In total, the TNT-detecting skills of the APOPO HeroRATS have helped in finding over 105,000 landmines and the clearing of nearly 22 million square meters of land.
Now being used in other mine-laden countries like Cambodia (4930 landmines discovered and neutralized), Vietnam (four mobile teams have removed almost 19,000 mines and ordinances) and Thailand (662 landmines cleared and an additional 934 explosive devices neutralized) not one of APOPO’s 111 mine-detecting rats has been lost in the line of duty.
While technically the working conditions are not as dangerous, the APOPO-trained relatives of the MDR field workers are saving thousands of human lives in a laboratory setting, too, sniffing out tuberculosis in spit samples at an astonishing pace in areas like Tanzania and Mozambique. One TBDR can screen in 20 minutes the same number of samples as a lab technician would require four days to assess.
In Tanzania, the TB rats are now being used in 21 medical centers. During the initial stages of rats being involved with the TB screening process in Mozambique, they were responsible for a 44% increase in the detection of the disease.
Overall, TB clinics across Africa using HeroRATS have seen their detection rates jump by 40%. In total, 11,000 additional cases of tuberculosis have been diagnosed from over 400,000 samples screened.
Like their landmine-seeking brethren, the TB rats are trained to look for specific ‘red flags’; in the case of tuberculosis, it’s the scent of molecules associated with Mycobacterium tuberculosis. Considering TB kills more than 40 times as many people in Africa a year compared to landmines, the potential for HeroRATS to be a positive game changer in substantially lowering tuberculosis-related deaths is enormous.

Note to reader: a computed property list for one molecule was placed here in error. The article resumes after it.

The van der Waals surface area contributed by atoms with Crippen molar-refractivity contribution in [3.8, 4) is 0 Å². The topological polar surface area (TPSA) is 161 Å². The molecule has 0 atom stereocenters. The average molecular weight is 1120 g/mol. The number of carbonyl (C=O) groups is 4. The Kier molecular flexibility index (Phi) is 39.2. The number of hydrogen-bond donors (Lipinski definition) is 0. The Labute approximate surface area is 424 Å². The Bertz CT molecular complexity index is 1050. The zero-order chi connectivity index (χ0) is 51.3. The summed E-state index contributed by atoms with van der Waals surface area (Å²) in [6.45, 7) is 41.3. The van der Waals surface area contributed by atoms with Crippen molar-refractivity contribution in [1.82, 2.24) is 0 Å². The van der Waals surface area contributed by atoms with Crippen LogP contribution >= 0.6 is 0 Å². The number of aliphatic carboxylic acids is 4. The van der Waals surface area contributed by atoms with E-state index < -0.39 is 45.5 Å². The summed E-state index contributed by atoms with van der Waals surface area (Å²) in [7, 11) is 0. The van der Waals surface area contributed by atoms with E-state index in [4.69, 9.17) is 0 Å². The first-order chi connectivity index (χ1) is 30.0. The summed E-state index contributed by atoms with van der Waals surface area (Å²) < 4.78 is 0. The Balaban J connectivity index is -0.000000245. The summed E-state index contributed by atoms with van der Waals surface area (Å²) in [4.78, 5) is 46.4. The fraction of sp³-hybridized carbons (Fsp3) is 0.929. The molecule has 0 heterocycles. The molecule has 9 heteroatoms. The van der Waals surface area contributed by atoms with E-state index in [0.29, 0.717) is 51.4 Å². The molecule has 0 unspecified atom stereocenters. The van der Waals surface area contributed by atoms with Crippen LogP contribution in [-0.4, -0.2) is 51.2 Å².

However, HeroRATS are not yet endorsed by the World Health Organization (WHO) as stand-alone TB detectors, as efforts are still ongoing to improve their accuracy rates. One area where rats hold an advantage over traditional testing methods is evident when dealing with samples from HIV-positive patients. The HeroRATS ignore the presence of HIV in samples, which is something microscopy testing can not always do.
According to APOPO, it’s not all work for HeroRATS. When not on the clock, the rats spend their day in ventilated interconnected cages and are often paired up with a sibling for company. All of the cages include clay pots with bedding, which mimic the rats’ natural underground sleeping arrangements.
There are also running wheels and toys, and every rat gets at least twenty minutes daily to play outside in an enclosed area. Rats get fed fresh fruit and vegetables, pet pellets, peanuts, sun-dried sardines and fresh water. They are also given extra vitamins and minerals to help boost their immune system and undergo health checks every week, performed by a university veterinarian.
APOPO HeroRats all enjoy a peaceful retirement after their active field duty is over. Want to help keep these rats comfy during their golden years? Consider contributing a monthly adoption donation to APOPO here.
Watch APOPO founder Bart Weetjens explain the HeroRats concept during a 2010 TED Talks presentation.
Watch: How Rats Are Saving Human Lives With Their Noses